Carcinosarcoma of Lung: Case Report
Carcinosarcoma of the lung is a rare, highly aggressive tumour with a dual component, carcinomatous (epithelial differentiation) and sarcomatous (connective differentiation). Its prognosis depends on the possibilities of surgical excision and the size of the sarcomatous contingent, which is classically more chemosensitive. We report the case of metastatic pulmonary carcinosarcoma in a smoking patient.
Keywords:Carcinosarcoma; Sarcomatoid Carcinoma; Aggressive Tumour
Carcinosarcoma is a tumour comprising a non-small cell carcinoma (squamous or adenocarcinoma) and a sarcoma with heterologous elements (rhabdomyosarcoma, chondrosarcoma, osteosarcoma). Their clinical presentation is not different from other types of bronchial cancers. Most of the available data come from old clinical studies or anatomo-pathological series based on a histological definition prior to the 1999 WHO classification, which individualized them within non-small cell bronchial carcinomas. In the 2015 version of the WHO classification, the sarcomatoid carcinoma includes pleiomorphic carcinomas, carcinosarcomas and blastoma pulmonary. They are characterized by their great aggressiveness and poor prognosis. The treatment is the same as those for other non-small cell lung carcinomas.
This is a 56 year old patient, chronic smoker for 40 years, at a rate of 30 pack/year, with a history of father who died of pulmonary neoplasia at the age of 58 year old (no documents concerning the histological type). Following the death of his father, he consulted for smoking cessation assistance when he had no respiratory symptoms. Despite medical treatment and behavioral measures to assist withdrawal, the patient continued to smoke and then lost interest. One year later the patient presented to the withdrawal aid consultation complaining of coughing with chest pain and altered general condition which dates from 3 months before. The clinical examination found a patient with ECOG (Eastern Cooperative Oncology Group) performance status at 1, with exquisite pain on palpation of the shoulder and right scapula (Table 1).
The chest X-ray had objectified opacity of the right apex reaching to the wall. A thoracic CT scan was completed, showing a large right upper lobar mass with a long axis of 11 cm, invading the superior vena cava, with a costal and vertebral parietal extension. A bronchial fibroscopy was strictly normal, despite careful exploration of the superior lobar branch. The histological diagnosis of carcinosarcoma was retained on CT-guided biopsy which had identified two components: carcinomatous (epithelial differentiation) and sarcomatous (conjunctive differentiation). It was a stage IV tumor due to the presence of secondary pulmonary and adrenal localizations. The patient was referred to oncology for palliative chemotherapy after a multidisciplinary consultation meeting. The pain was stabilized under analgesic stage 2 (tramadol), but his general statut is getting worse and worse. The patient died after 4 months after several sessions of chemotherapy (Figure 1 & 2).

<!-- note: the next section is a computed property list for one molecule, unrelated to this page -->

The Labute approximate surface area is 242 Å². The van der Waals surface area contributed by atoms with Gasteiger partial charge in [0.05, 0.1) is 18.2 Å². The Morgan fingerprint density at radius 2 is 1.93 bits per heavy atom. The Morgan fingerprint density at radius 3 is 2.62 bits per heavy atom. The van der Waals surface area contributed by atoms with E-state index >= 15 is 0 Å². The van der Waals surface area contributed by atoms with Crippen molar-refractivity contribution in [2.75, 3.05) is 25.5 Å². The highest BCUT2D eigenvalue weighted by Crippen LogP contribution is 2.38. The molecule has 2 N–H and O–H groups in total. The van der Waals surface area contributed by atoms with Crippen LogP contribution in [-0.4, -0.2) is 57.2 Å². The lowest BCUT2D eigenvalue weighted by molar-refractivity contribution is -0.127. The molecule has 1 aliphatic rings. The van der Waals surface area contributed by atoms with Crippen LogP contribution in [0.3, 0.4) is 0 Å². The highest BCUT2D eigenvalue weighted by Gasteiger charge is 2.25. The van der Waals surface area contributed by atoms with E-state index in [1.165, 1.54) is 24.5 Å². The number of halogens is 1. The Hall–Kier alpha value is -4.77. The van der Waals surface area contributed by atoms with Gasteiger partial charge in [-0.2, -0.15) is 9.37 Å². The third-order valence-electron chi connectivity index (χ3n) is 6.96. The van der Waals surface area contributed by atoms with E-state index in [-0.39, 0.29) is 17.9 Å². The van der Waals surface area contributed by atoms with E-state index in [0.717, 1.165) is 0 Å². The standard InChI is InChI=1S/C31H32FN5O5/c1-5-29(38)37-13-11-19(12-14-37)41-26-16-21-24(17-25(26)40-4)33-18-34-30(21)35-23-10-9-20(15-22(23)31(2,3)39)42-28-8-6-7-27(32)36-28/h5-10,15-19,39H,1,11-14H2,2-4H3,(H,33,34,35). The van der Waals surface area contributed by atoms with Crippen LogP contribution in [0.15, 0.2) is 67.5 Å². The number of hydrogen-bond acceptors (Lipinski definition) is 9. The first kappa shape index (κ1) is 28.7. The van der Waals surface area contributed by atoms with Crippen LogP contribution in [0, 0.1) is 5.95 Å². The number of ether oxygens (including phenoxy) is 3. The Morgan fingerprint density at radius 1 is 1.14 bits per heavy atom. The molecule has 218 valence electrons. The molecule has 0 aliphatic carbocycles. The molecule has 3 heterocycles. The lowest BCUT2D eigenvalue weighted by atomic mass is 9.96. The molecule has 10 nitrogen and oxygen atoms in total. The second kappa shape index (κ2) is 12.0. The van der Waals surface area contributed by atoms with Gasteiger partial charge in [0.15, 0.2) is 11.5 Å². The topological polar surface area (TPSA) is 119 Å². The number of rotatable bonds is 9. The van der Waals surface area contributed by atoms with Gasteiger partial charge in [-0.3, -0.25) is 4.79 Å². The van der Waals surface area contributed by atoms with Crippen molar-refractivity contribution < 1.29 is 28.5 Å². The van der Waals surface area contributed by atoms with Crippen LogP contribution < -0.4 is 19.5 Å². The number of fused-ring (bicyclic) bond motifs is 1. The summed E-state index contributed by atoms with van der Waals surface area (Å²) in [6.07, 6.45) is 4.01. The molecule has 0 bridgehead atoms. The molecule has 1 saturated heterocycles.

Carcinosarcoma of the lung is rare and accounts for only 0.2-0.3% of bronchopulmonary cancers [1,2]. This tumour affects preferentially male smokers (sex ratio of 7 men/1 woman). The clinical picture is not very specific. The carcinosarcoma may be proximally located with endobronchial, mediastinal or vascular extension, which may cause ventilation problems, obstructive pneumopathy and bronchial suppuration, haemoptysis, etc.; or peripherally located with invasion of the thoracic wall, with a worse prognosis due to its later discovery, as is the case in our patient. Carcinosarcoma is a histological subtype of sarcomatoid carcinoma, which also includes pleomorphic carcinomas and pulmonary blastomas (Table 1) . Diagnosis is based on the analysis of the surgical specimens but is still possible on small, good quality biopsies.
The principles of treatment are the same as those for other non-small cell lung carcinomas. For the early stages: Surgery seems to allow a satisfactory local control, similar to that of other non-small cell carcinomas [1, 4-9]. The role of adjuvant treatments, radiotherapy or chemotherapy, is difficult to assess because of the lack of a prospective controlled series. However, the frequency of parietal, mediastinal and vascular disease with early local relapse makes the use of adjuvant chemotherapy and radiotherapy permissible, following the same principles as for other non-small cell carcinomas .
For metastatic stages:
The cytotoxic agents used for metastatic carcinoma are identical to those used for non-small cell carcinoma (platinum-based combinations) : carboplatin/paclitaxel and cisplatin/gemcitabine in the first line, docetaxel in the second line. Progressively, carcinosarcomas are aggressive tumours with systemic metastases. early, occurring not only at the usual metastatic sites of non-small cell lung cancers, but also at the usual metastatic sites of large cells (brain, bone, liver) but also in unusual sites such as the esophagus, small intestine, the peritoneum, subcutaneous tissue, or kidney [4, 12-15]. The course of carcinosarcomas marked by rapid tumour growth [16-18] a median short median recurrence-free survival between 6 and 8 months.